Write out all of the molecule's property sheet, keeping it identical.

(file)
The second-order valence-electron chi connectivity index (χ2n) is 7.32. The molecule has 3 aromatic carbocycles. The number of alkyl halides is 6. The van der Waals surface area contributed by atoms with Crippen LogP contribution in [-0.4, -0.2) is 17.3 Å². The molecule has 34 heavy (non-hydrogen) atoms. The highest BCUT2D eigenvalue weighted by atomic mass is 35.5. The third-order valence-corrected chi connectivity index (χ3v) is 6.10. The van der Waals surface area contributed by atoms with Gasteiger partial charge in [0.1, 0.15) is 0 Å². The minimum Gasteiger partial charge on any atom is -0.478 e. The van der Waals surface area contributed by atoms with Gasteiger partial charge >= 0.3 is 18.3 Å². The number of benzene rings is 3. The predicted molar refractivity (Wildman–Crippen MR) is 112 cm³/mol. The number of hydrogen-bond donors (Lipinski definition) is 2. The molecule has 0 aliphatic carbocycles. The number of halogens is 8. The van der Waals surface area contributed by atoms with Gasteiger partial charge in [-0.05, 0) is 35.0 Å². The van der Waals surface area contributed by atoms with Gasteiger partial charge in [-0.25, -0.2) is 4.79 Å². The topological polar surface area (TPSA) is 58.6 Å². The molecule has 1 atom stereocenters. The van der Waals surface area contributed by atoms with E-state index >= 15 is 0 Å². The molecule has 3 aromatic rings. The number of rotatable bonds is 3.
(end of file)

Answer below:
The second-order valence-electron chi connectivity index (χ2n) is 7.32. The molecule has 3 aromatic carbocycles. The number of alkyl halides is 6. The van der Waals surface area contributed by atoms with Crippen LogP contribution in [-0.4, -0.2) is 17.3 Å². The molecule has 34 heavy (non-hydrogen) atoms. The highest BCUT2D eigenvalue weighted by atomic mass is 35.5. The third-order valence-corrected chi connectivity index (χ3v) is 6.10. The van der Waals surface area contributed by atoms with Gasteiger partial charge in [0.1, 0.15) is 0 Å². The minimum Gasteiger partial charge on any atom is -0.478 e. The van der Waals surface area contributed by atoms with Gasteiger partial charge >= 0.3 is 18.3 Å². The number of benzene rings is 3. The predicted molar refractivity (Wildman–Crippen MR) is 112 cm³/mol. The number of hydrogen-bond donors (Lipinski definition) is 2. The molecule has 0 aliphatic carbocycles. The number of halogens is 8. The van der Waals surface area contributed by atoms with Gasteiger partial charge in [-0.05, 0) is 35.0 Å². The van der Waals surface area contributed by atoms with Gasteiger partial charge in [-0.25, -0.2) is 4.79 Å². The topological polar surface area (TPSA) is 58.6 Å². The molecule has 1 atom stereocenters. The van der Waals surface area contributed by atoms with E-state index >= 15 is 0 Å². The molecule has 3 aromatic rings. The number of rotatable bonds is 3.